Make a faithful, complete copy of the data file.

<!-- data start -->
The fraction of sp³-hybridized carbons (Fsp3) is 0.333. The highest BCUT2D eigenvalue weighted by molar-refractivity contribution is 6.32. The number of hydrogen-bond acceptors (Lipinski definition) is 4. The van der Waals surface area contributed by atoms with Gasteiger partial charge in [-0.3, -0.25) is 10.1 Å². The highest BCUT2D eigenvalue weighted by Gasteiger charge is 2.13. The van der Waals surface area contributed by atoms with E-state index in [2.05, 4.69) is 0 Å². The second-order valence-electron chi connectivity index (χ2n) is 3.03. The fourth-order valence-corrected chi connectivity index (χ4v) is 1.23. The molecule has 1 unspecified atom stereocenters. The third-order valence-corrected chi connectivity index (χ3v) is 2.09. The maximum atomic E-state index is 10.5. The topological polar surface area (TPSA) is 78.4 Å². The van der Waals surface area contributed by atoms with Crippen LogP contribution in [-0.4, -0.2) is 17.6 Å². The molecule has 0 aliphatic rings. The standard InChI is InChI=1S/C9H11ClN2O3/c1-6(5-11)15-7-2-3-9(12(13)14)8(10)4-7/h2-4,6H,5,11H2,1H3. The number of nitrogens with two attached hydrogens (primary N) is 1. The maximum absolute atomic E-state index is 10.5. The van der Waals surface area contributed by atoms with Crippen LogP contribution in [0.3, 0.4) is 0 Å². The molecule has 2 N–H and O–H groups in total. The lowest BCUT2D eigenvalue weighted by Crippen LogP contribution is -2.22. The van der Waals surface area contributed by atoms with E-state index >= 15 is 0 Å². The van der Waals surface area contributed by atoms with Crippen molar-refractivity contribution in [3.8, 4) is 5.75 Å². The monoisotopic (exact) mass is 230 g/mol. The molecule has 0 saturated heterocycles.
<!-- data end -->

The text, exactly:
The fraction of sp³-hybridized carbons (Fsp3) is 0.333. The highest BCUT2D eigenvalue weighted by molar-refractivity contribution is 6.32. The number of hydrogen-bond acceptors (Lipinski definition) is 4. The van der Waals surface area contributed by atoms with Gasteiger partial charge in [-0.3, -0.25) is 10.1 Å². The highest BCUT2D eigenvalue weighted by Gasteiger charge is 2.13. The van der Waals surface area contributed by atoms with E-state index in [2.05, 4.69) is 0 Å². The second-order valence-electron chi connectivity index (χ2n) is 3.03. The fourth-order valence-corrected chi connectivity index (χ4v) is 1.23. The molecule has 1 unspecified atom stereocenters. The third-order valence-corrected chi connectivity index (χ3v) is 2.09. The maximum atomic E-state index is 10.5. The topological polar surface area (TPSA) is 78.4 Å². The van der Waals surface area contributed by atoms with Crippen LogP contribution in [-0.4, -0.2) is 17.6 Å². The molecule has 0 aliphatic rings. The standard InChI is InChI=1S/C9H11ClN2O3/c1-6(5-11)15-7-2-3-9(12(13)14)8(10)4-7/h2-4,6H,5,11H2,1H3. The number of nitrogens with two attached hydrogens (primary N) is 1. The maximum absolute atomic E-state index is 10.5. The van der Waals surface area contributed by atoms with Crippen LogP contribution in [0.3, 0.4) is 0 Å². The molecule has 2 N–H and O–H groups in total. The lowest BCUT2D eigenvalue weighted by Crippen LogP contribution is -2.22. The van der Waals surface area contributed by atoms with E-state index >= 15 is 0 Å². The van der Waals surface area contributed by atoms with Crippen molar-refractivity contribution in [3.8, 4) is 5.75 Å². The monoisotopic (exact) mass is 230 g/mol. The molecule has 0 saturated heterocycles.